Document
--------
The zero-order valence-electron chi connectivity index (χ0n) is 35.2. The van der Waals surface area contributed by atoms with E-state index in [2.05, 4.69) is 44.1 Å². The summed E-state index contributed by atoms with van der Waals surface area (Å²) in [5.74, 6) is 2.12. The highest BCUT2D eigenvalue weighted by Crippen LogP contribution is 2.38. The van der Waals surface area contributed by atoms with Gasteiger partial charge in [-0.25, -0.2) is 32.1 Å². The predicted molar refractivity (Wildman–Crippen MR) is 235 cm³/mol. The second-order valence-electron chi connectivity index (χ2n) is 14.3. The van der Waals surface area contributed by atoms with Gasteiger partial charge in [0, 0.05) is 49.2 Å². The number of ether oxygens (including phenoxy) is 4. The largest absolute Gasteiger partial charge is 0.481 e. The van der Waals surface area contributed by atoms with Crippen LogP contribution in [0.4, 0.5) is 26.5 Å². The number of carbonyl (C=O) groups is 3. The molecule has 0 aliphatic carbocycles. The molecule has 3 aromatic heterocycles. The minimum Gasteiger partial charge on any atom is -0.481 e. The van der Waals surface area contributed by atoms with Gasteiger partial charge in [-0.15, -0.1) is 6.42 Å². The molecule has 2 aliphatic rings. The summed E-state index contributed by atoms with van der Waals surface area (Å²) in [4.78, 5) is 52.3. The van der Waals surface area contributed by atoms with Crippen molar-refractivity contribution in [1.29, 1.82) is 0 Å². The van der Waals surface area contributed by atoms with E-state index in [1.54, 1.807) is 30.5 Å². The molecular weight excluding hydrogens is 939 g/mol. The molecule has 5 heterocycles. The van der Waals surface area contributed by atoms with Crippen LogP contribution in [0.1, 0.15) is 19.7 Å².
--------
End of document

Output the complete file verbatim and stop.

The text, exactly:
The zero-order valence-electron chi connectivity index (χ0n) is 35.2. The van der Waals surface area contributed by atoms with E-state index in [2.05, 4.69) is 44.1 Å². The summed E-state index contributed by atoms with van der Waals surface area (Å²) in [5.74, 6) is 2.12. The highest BCUT2D eigenvalue weighted by Crippen LogP contribution is 2.38. The van der Waals surface area contributed by atoms with Gasteiger partial charge in [-0.25, -0.2) is 32.1 Å². The predicted molar refractivity (Wildman–Crippen MR) is 235 cm³/mol. The second-order valence-electron chi connectivity index (χ2n) is 14.3. The van der Waals surface area contributed by atoms with Gasteiger partial charge in [0, 0.05) is 49.2 Å². The number of ether oxygens (including phenoxy) is 4. The largest absolute Gasteiger partial charge is 0.481 e. The van der Waals surface area contributed by atoms with Crippen LogP contribution in [0.4, 0.5) is 26.5 Å². The number of carbonyl (C=O) groups is 3. The molecule has 0 aliphatic carbocycles. The molecule has 3 aromatic heterocycles. The minimum Gasteiger partial charge on any atom is -0.481 e. The van der Waals surface area contributed by atoms with Gasteiger partial charge in [-0.15, -0.1) is 6.42 Å². The molecule has 2 aliphatic rings. The summed E-state index contributed by atoms with van der Waals surface area (Å²) in [4.78, 5) is 52.3. The van der Waals surface area contributed by atoms with Crippen molar-refractivity contribution in [1.29, 1.82) is 0 Å². The van der Waals surface area contributed by atoms with E-state index in [1.54, 1.807) is 30.5 Å². The molecular weight excluding hydrogens is 939 g/mol. The molecule has 5 heterocycles. The van der Waals surface area contributed by atoms with Crippen LogP contribution in [0.1, 0.15) is 19.7 Å².